From the name, I get the impression that there should be only one primitive root for each number but there are more due to the definition that a primitive root exists when the primitive root to the power of phi(n) has a remainder of 1 when divided by n.
Finding the primitive of a number, n (if it exists) is quiet a long process of trial and error is it not?
The "primitive" part of saying that a is a primitive root modulo n means that that every number m relatively prime to n can be written as m = a^k (mod n) for some integer k.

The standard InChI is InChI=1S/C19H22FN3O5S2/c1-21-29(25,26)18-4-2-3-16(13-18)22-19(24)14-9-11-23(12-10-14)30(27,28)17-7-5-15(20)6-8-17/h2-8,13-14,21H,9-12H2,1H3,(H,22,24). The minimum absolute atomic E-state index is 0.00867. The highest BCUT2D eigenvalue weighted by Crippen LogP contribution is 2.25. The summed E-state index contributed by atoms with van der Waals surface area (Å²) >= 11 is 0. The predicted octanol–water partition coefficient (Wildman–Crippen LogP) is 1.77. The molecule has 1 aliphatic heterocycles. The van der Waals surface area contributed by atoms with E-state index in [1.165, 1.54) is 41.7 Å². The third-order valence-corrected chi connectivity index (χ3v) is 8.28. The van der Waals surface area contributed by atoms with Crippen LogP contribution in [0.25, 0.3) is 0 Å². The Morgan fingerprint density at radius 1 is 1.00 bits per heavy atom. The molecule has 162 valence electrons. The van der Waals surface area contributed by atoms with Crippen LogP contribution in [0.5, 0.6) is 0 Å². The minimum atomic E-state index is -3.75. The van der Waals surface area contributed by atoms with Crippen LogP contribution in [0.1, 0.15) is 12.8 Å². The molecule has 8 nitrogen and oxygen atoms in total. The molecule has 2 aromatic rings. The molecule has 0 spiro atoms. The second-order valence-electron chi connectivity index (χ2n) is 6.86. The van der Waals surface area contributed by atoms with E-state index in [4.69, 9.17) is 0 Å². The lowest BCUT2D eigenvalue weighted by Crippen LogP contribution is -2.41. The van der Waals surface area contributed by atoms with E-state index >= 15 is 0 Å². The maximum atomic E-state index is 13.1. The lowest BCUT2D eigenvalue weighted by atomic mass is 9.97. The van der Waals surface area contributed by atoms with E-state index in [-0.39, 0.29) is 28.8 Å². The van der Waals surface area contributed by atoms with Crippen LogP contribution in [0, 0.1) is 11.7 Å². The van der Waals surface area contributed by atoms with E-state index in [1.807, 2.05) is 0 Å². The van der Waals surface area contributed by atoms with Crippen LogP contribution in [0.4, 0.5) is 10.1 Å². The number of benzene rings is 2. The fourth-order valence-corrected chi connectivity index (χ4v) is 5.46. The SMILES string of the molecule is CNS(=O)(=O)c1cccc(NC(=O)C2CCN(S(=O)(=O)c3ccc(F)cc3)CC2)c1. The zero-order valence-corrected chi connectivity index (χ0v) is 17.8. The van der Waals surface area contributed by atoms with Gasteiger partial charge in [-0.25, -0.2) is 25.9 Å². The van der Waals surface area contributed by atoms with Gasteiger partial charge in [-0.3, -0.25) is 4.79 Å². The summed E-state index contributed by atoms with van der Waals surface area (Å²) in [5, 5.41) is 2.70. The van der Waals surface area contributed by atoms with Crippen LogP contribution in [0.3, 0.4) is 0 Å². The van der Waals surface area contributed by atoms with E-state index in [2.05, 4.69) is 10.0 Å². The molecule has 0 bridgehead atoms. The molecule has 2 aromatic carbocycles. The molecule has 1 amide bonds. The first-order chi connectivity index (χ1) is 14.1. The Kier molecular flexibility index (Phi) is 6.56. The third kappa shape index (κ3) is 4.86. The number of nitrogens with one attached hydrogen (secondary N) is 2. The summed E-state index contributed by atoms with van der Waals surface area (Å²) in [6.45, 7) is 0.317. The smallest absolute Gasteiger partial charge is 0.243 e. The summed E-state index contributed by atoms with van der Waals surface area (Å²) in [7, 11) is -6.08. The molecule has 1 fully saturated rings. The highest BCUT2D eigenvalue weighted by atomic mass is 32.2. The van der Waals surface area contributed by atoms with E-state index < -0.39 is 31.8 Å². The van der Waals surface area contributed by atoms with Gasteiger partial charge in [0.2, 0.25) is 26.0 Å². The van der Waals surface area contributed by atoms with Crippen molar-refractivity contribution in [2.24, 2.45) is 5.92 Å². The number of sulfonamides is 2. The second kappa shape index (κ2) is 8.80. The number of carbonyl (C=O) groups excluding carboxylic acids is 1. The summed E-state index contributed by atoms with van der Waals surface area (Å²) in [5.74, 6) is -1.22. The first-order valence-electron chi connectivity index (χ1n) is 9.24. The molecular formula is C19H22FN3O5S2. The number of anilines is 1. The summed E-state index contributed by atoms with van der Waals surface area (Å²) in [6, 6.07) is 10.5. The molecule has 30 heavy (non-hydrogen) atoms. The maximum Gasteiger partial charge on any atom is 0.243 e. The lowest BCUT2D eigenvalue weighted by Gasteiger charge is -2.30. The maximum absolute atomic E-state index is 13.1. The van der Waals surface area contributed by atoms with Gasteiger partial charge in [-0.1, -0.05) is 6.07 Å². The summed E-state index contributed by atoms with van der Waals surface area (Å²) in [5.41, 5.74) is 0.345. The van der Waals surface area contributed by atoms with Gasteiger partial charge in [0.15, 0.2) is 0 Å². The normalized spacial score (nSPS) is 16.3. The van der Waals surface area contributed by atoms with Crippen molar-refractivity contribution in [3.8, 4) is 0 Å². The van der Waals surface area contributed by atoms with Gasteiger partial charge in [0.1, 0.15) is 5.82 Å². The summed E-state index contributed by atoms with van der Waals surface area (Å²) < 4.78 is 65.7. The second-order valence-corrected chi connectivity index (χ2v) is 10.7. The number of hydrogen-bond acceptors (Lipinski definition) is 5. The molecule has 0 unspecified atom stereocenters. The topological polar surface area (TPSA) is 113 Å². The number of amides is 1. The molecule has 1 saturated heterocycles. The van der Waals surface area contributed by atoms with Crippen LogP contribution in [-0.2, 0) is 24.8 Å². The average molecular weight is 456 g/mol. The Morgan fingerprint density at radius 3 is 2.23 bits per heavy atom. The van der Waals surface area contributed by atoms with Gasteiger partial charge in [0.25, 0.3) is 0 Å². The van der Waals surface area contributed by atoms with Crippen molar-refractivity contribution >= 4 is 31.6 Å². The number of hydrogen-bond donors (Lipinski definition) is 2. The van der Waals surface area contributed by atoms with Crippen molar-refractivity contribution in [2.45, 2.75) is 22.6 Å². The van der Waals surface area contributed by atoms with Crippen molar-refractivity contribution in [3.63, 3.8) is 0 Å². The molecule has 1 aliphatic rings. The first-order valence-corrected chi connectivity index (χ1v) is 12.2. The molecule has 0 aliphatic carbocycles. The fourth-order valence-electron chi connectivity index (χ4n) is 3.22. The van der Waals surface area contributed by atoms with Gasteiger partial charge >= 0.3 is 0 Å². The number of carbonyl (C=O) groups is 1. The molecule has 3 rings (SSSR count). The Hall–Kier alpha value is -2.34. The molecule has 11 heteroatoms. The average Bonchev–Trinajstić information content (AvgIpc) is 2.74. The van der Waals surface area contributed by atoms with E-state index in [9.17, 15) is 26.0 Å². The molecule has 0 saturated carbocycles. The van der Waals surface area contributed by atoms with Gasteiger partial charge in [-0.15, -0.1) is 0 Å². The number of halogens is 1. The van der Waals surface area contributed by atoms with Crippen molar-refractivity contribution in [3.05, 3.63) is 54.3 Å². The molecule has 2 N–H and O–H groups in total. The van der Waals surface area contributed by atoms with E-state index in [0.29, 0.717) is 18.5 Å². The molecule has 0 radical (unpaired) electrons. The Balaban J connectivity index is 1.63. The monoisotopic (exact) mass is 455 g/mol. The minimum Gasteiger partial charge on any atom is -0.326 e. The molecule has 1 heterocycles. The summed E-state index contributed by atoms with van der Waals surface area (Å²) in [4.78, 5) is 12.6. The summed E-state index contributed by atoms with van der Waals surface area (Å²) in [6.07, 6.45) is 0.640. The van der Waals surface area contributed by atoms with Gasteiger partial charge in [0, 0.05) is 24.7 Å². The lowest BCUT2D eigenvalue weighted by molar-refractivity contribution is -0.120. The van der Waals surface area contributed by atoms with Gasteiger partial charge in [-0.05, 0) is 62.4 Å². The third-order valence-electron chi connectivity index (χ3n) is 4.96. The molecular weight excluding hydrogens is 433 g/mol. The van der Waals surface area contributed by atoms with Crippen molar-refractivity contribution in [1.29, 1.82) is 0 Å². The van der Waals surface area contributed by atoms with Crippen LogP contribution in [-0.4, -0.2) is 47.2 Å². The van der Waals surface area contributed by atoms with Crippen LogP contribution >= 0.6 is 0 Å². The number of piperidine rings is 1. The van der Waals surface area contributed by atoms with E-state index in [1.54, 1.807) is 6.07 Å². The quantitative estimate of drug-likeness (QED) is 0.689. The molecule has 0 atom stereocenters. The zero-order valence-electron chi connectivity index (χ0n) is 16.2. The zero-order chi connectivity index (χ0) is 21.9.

As I recall, there are quite a lot of them, so you just try things randomly, and you'll find one fairly quickly.
the elements relatively prime to 12 are, 1,5,7,11, so pih(12)=4, not 2. square any element in there and you get 1 mod 12, hence there is no primitive root (something of order 4).
in general p^n where p is any prime and 2p^n 4 are the only numbers that have primitive roots i think. (hard to prove)
if a is any primitive root mod n then so is a^k where k is relatively prime with n. (easy to prove)